S-Space College of Business Administration/Business School (경영대학/대학원) Dept. of Business Administration (경영학과) Theses (Ph.D. / Sc.D._경영학과)
Toward the implementation model of high performance work systems
- 경영대학 경영학과
- Issue Date
- 서울대학교 대학원
- High performance work systems intensity; team manager’s implementation of espoused HR practices; theory of planned behavior; HRM-specific situational factors
- 학위논문 (박사)-- 서울대학교 대학원 : 경영학과, 2016. 8. 김성수.
- Recently, high performance work systems (HPWS) have been regarded as a matter of implementation. Such trend has emerged because: 1) a consensus has not been reached as to the positive effects of HPWS on organizational performance
and 2) within-organization variability (e.g., decoupling between espoused and realized HR practices) over the implementation phase has increasingly been recognized. However, the review of the HPWS literature reveals that the accumulated body of studies has failed to clearly address implementation issues in its endeavor. That is, the current research is somewhat confined to measuring HPWS within the organization (e.g., unit, individual) and investigating the effects of such within-organization levels of HPWS on corresponding outcomes. In other words, a systematic approach still lacks examining why variability is observed in the organization over the implementation of HPWS. Indeed, several studies have recently proposed process models of strategic human resource management (SHRM). But, these are, by nature, review studies simply introducing potential factors that may hinder or facilitate HPWS implementation. Therefore, they do not have much to say about what needs to be done in order to ensure the effective implementation of HPWS.
To fill such void, this thesis extends the current literature in three ways. To begin with, it is established that the implementation of HR practices is primarily team-level phenomena. Thus, the paper attempts to conceptualize HPWS at the team-level, and directs its attention to HR roles of team managers. It is widely accepted that team managers as agents for the organization play a pivotal role by assuming responsibility of enforcing espoused HR practices in their work groups. In this light, the implementation intensity of HPWS in a team could mainly be a product of the extent to which the team manager enforces HR practices in accordance with intended rules and procedures. Therefore, this paper hypothesizes that team manager’s implementation behavior toward espoused HR practices is associated with HPWS intensity, which is, in turn, related to team performance.
Indeed, recognizing the importance of team manager’s HR role in the SHRM literature is not new. However, a systematic investigation of factors that cause variance in team managers’ commitment in the enforcement phase is rather scant. Here, this thesis draws on theory of planned behavior to explicate team manager’s implementation of espoused HR practices. Specifically, this paper expects that: 1) when a team manager believes that the enforcement of intended HR practices could improve team outcomes (i.e., performance expectancy)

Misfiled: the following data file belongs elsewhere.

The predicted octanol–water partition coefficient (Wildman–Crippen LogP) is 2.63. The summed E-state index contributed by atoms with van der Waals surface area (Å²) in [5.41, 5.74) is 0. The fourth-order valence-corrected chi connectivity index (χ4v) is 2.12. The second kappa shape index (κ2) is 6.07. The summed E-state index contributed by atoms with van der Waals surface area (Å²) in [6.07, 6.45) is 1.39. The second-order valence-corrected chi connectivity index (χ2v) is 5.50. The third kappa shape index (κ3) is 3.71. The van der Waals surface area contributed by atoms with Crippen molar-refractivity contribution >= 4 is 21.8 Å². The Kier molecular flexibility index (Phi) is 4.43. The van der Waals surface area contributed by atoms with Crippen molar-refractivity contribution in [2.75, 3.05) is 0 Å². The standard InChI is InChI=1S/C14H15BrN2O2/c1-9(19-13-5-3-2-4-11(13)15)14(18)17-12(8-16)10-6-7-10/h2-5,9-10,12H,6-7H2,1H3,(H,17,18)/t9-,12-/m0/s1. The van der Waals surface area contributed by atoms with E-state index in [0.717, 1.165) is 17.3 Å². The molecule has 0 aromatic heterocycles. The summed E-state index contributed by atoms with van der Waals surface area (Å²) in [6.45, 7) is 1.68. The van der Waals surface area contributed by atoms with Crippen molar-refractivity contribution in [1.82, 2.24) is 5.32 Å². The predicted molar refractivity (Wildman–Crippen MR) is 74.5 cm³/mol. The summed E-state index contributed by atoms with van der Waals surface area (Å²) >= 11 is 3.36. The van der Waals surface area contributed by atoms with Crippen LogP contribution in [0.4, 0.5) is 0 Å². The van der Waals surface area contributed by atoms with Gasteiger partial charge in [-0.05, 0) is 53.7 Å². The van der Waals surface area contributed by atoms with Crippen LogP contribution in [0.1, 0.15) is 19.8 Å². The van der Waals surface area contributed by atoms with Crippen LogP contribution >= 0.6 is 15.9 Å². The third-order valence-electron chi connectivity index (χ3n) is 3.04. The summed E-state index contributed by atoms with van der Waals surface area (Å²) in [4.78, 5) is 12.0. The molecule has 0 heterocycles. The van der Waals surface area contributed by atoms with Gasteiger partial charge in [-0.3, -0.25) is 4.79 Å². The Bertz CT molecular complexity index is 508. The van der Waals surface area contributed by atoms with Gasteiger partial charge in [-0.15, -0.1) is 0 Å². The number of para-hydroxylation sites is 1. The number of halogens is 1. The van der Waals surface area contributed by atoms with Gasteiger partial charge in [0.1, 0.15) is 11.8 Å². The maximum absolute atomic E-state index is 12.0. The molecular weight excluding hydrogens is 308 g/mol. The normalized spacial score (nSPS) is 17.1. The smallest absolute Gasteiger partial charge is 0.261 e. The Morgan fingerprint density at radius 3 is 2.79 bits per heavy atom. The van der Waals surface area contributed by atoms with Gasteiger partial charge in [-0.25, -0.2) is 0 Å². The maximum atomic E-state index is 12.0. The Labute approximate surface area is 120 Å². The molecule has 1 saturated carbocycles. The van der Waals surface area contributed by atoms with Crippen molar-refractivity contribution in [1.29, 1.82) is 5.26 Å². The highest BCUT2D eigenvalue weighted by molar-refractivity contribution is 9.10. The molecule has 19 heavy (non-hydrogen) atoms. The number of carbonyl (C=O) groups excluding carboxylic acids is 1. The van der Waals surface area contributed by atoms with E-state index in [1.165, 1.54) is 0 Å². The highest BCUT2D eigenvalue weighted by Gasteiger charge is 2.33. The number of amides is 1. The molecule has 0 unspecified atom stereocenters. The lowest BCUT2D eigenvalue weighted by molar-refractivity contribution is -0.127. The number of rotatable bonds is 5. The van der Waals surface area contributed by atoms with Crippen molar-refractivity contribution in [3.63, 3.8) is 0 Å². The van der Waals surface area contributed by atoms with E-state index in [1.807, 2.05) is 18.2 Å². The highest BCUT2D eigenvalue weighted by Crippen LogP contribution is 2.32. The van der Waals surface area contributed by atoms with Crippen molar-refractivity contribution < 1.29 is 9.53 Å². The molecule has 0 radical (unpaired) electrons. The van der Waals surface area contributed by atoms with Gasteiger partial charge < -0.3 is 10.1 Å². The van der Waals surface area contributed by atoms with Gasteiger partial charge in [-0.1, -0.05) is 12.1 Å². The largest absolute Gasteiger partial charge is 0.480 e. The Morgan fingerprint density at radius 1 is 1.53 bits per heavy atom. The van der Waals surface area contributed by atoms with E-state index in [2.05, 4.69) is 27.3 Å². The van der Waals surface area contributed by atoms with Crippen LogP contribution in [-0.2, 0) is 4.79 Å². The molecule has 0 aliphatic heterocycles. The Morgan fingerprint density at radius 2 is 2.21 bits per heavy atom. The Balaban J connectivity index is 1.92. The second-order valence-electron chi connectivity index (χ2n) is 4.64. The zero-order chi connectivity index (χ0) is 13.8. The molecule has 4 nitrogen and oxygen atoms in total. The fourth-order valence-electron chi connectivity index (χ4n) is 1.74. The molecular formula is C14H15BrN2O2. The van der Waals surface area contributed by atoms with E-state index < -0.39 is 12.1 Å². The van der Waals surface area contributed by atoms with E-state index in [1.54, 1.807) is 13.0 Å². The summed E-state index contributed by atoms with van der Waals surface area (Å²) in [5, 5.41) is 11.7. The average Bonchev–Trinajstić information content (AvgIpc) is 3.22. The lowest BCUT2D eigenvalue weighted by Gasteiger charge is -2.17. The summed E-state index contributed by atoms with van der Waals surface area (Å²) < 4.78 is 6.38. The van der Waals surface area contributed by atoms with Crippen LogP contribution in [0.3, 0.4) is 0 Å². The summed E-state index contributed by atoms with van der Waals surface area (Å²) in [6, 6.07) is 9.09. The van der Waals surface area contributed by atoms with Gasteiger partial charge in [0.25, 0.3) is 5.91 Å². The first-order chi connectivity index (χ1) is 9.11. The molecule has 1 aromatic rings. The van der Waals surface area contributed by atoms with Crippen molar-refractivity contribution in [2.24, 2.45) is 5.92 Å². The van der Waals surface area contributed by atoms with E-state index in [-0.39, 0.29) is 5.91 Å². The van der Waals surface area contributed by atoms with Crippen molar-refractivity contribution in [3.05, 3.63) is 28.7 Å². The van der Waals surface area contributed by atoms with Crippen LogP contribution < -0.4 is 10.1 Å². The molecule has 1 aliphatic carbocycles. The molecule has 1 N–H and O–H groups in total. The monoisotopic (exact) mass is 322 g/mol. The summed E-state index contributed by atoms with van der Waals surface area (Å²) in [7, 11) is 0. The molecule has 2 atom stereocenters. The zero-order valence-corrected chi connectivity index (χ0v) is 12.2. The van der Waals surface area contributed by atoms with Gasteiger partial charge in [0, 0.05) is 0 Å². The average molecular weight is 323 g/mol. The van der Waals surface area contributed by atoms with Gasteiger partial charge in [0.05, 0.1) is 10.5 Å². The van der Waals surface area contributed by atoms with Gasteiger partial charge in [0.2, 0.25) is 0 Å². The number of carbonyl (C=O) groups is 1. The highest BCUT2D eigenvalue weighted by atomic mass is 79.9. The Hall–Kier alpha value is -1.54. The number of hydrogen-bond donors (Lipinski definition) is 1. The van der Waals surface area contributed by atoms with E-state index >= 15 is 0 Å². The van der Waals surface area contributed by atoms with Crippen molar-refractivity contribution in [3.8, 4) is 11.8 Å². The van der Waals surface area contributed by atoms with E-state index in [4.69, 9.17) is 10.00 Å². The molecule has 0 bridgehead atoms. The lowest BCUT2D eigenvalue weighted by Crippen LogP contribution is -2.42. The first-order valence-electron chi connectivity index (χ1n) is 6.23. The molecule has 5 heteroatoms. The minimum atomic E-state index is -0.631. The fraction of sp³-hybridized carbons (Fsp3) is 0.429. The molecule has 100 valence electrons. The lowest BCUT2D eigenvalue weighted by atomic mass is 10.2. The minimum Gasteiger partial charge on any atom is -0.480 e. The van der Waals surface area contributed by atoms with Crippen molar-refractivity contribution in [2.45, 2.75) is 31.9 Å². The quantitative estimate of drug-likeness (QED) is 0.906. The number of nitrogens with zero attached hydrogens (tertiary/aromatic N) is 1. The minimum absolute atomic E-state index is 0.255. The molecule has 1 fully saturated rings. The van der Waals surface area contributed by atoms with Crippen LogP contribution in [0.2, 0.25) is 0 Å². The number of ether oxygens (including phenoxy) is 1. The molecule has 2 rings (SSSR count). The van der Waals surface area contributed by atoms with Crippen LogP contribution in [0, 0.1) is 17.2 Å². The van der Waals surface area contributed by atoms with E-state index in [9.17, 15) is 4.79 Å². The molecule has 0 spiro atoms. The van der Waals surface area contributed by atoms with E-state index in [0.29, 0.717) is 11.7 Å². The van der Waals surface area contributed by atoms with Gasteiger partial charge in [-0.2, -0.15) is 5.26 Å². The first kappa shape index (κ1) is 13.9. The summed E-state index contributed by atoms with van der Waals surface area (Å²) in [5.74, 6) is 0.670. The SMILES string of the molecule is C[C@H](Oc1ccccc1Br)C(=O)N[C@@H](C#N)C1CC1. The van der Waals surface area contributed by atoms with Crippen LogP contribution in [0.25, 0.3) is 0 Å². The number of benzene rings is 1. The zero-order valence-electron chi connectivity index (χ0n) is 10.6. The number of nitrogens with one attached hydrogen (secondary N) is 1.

2) when he/she believes that HR enforcement is an easy-to-deal-with process (i.e., effort expectance
and 3) when he/she perceives a strong normative pressure from important others with regard to a rigorous implementation of espoused HR practices (i.e., social influence), it is likely to enhance team manager’s commitment to HR roles, thereby frequently displaying implementation behaviors in an intended manner.
Although theory of planned behavior offers a meaningful framework of cognitive evaluation that determines implementation behaviors, it is still insufficient to suggest what to do to improve the enforcement process. This thesis expects that, by exploring HRM-specific situational factors that affect team managers’ cognitive belief, a comprehensive model of HPWS implementation could be put forward. First, developing HR practices in a way that properly match characteristics of teams (i.e., HRM-work compatibility) is proposed to influence team manager’s implementation of espoused HR practices, and the relationship is mediated by performance expectancy. Second, HR department’s support and coordination over the enforcement phase (i.e., HR department’s facilitation) improves effort expectancy, which subsequently influences implementation behaviors. Third, top management team (TMT)’s continuous emphasis on HRM and sponsorship (i.e., TMT’s HR orientation) motivate team managers to display implementation behaviors by enhancing social influence. Last, it is hypothesized that a shared climate among members of teams for HPWS implementation has holistic influence on team managers’ cognitive belief, which, in turn, affects implementation of espoused HR practices.
Hypotheses were tested with 334 employees in 63 teams from 19 Korean companies. The results showed general support for the proposed model. Thus, the current study contributes the extant literature in several ways. To begin with, this study established team-level HPWS intensity and suggested team manager’s implementation of espoused HR practices as its direct antecedent. The integrative approach is a meaningful pursuit since HPWS and team manager studies have evolved in separate research streams in the SHRM literature. In addition, this thesis attempted to explicate team managers’ commitment to HR roles predicated upon technology acceptance models, thereby providing potential sources for variance in implementation behaviors. Last but not least, the current study proposed the implementation model of HPWS by indentifying HRM-specific contextual factors that exert influence on cognitive evaluation toward intended HR practices. The proposed model adds to the HPWS literature: 1) by detailing process models of SHRM
and 2) as an integrated framework that explains necessary factors in order to ensure the effective implementation of HPWS.